Zhou Enlai advises Chinese REPRESENTATIVES AT THE UNITED Nations on how to explain and react to representatives of other countries about the Korean issue and the proposed ceasefire. In mid-December 1950, the United States discussed the terms of an agreement ending the Korean War.  The desired agreement would end the fighting, provide assurances against its resumption, and protect the future security of UNC forces.  The United States called for the creation of a joint military ceasefire commission that would oversee all agreements.  The two sides should agree to “halt the introduction into Korea of reinforced air, ground or naval units or personnel.” and to refrain from increasing the level of war equipment and war materiel present in Korea.  The United States wanted to create a demilitarized zone that would be about 20 miles (32 km) wide.  The proposed agreement would also address the issue of prisoners of war as the United States is assumed it should be traded one for one.  An important and problematic point of negotiation was repatriation as prisoners of war.  The Communists held 10,000 prisoners of war and the UNC 150,000 prisoners of war.  The VPA, VPA and UNC could not agree on a repatriation system, as many VPA and KPA soldiers refused to be repatriated to the North, which was unacceptable to the Chinese and North Koreans.  In the Final Ceasefire Agreement signed on July 27, 1953, a return commission for neutral nations, chaired by Indian General K. S.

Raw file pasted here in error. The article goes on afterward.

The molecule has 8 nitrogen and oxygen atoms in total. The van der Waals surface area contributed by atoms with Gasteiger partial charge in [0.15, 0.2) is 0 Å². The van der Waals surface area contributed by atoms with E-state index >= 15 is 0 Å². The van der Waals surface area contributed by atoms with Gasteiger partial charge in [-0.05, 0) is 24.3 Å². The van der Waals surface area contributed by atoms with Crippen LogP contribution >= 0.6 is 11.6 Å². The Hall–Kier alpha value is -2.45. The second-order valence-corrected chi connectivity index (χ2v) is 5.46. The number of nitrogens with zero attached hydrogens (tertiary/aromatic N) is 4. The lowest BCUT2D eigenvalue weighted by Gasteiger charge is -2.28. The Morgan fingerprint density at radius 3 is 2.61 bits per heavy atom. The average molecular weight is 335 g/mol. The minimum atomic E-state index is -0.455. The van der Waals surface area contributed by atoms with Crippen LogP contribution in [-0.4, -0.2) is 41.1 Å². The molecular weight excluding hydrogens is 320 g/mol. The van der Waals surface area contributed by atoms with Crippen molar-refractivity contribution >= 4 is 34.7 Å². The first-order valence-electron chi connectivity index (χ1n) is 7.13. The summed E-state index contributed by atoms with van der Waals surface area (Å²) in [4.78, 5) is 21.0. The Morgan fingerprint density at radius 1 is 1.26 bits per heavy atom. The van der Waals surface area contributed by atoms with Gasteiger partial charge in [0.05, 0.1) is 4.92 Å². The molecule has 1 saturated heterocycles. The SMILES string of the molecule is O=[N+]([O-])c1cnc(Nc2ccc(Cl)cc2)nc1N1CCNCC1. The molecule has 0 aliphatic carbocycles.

Thimayya, was established to deal with the issue.  The ceasefire also established rules for prisoners of war.